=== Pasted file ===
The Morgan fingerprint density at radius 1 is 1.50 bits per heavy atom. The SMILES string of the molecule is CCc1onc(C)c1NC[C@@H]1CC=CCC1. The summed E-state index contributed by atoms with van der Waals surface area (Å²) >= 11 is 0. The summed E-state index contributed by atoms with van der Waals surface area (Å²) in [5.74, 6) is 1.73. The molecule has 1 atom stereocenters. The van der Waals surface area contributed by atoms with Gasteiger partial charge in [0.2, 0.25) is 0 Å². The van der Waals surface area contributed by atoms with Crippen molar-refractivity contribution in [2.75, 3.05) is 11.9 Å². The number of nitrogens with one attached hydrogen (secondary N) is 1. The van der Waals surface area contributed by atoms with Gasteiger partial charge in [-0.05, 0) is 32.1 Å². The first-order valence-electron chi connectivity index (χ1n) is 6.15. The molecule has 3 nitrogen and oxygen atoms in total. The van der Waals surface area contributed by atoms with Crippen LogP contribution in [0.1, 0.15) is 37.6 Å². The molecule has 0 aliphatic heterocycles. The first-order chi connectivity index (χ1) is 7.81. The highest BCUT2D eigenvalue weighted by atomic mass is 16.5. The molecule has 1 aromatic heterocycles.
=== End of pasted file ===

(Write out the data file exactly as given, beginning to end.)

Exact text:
The Morgan fingerprint density at radius 1 is 1.50 bits per heavy atom. The SMILES string of the molecule is CCc1onc(C)c1NC[C@@H]1CC=CCC1. The summed E-state index contributed by atoms with van der Waals surface area (Å²) >= 11 is 0. The summed E-state index contributed by atoms with van der Waals surface area (Å²) in [5.74, 6) is 1.73. The molecule has 1 atom stereocenters. The van der Waals surface area contributed by atoms with Gasteiger partial charge in [0.2, 0.25) is 0 Å². The van der Waals surface area contributed by atoms with Crippen molar-refractivity contribution in [2.75, 3.05) is 11.9 Å². The number of nitrogens with one attached hydrogen (secondary N) is 1. The van der Waals surface area contributed by atoms with Gasteiger partial charge in [-0.05, 0) is 32.1 Å². The first-order valence-electron chi connectivity index (χ1n) is 6.15. The molecule has 3 nitrogen and oxygen atoms in total. The van der Waals surface area contributed by atoms with Crippen LogP contribution in [0.1, 0.15) is 37.6 Å². The molecule has 0 aliphatic heterocycles. The first-order chi connectivity index (χ1) is 7.81. The highest BCUT2D eigenvalue weighted by atomic mass is 16.5. The molecule has 1 aromatic heterocycles.